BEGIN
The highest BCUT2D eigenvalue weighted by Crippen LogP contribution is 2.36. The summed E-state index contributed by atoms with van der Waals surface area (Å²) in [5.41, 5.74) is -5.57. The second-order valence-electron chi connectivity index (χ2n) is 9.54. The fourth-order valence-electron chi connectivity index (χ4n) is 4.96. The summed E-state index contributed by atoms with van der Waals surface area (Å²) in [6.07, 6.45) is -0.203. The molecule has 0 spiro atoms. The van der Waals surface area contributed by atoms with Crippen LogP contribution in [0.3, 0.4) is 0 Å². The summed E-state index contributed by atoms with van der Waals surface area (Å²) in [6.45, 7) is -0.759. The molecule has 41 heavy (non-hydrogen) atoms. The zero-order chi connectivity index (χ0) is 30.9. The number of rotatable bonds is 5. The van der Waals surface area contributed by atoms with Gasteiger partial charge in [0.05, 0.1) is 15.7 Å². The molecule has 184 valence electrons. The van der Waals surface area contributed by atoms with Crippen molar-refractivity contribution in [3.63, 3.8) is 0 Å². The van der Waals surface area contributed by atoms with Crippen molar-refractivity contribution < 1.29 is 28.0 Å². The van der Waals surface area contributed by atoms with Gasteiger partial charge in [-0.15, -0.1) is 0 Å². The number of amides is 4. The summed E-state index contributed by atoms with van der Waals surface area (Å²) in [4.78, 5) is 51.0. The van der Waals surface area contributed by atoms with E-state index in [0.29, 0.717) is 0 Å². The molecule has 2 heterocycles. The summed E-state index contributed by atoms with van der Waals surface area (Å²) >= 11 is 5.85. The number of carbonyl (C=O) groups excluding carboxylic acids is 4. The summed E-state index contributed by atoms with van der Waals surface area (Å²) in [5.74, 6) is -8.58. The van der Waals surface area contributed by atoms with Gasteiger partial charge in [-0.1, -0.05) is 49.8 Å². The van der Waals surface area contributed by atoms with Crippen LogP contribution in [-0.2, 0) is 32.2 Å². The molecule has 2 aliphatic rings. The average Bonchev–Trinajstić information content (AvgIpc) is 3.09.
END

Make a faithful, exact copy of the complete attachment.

The highest BCUT2D eigenvalue weighted by Crippen LogP contribution is 2.36. The summed E-state index contributed by atoms with van der Waals surface area (Å²) in [5.41, 5.74) is -5.57. The second-order valence-electron chi connectivity index (χ2n) is 9.54. The fourth-order valence-electron chi connectivity index (χ4n) is 4.96. The summed E-state index contributed by atoms with van der Waals surface area (Å²) in [6.07, 6.45) is -0.203. The molecule has 0 spiro atoms. The van der Waals surface area contributed by atoms with Crippen LogP contribution in [0.3, 0.4) is 0 Å². The summed E-state index contributed by atoms with van der Waals surface area (Å²) in [6.45, 7) is -0.759. The molecule has 41 heavy (non-hydrogen) atoms. The zero-order chi connectivity index (χ0) is 30.9. The number of rotatable bonds is 5. The van der Waals surface area contributed by atoms with Gasteiger partial charge in [0.05, 0.1) is 15.7 Å². The molecule has 184 valence electrons. The van der Waals surface area contributed by atoms with Crippen molar-refractivity contribution in [3.63, 3.8) is 0 Å². The van der Waals surface area contributed by atoms with Crippen molar-refractivity contribution < 1.29 is 28.0 Å². The van der Waals surface area contributed by atoms with Gasteiger partial charge in [-0.15, -0.1) is 0 Å². The number of amides is 4. The summed E-state index contributed by atoms with van der Waals surface area (Å²) in [4.78, 5) is 51.0. The van der Waals surface area contributed by atoms with E-state index in [0.29, 0.717) is 0 Å². The molecule has 2 heterocycles. The summed E-state index contributed by atoms with van der Waals surface area (Å²) >= 11 is 5.85. The number of carbonyl (C=O) groups excluding carboxylic acids is 4. The summed E-state index contributed by atoms with van der Waals surface area (Å²) in [5.74, 6) is -8.58. The van der Waals surface area contributed by atoms with Gasteiger partial charge in [-0.1, -0.05) is 49.8 Å². The van der Waals surface area contributed by atoms with Crippen LogP contribution in [-0.2, 0) is 32.2 Å². The molecule has 2 aliphatic rings. The average Bonchev–Trinajstić information content (AvgIpc) is 3.09.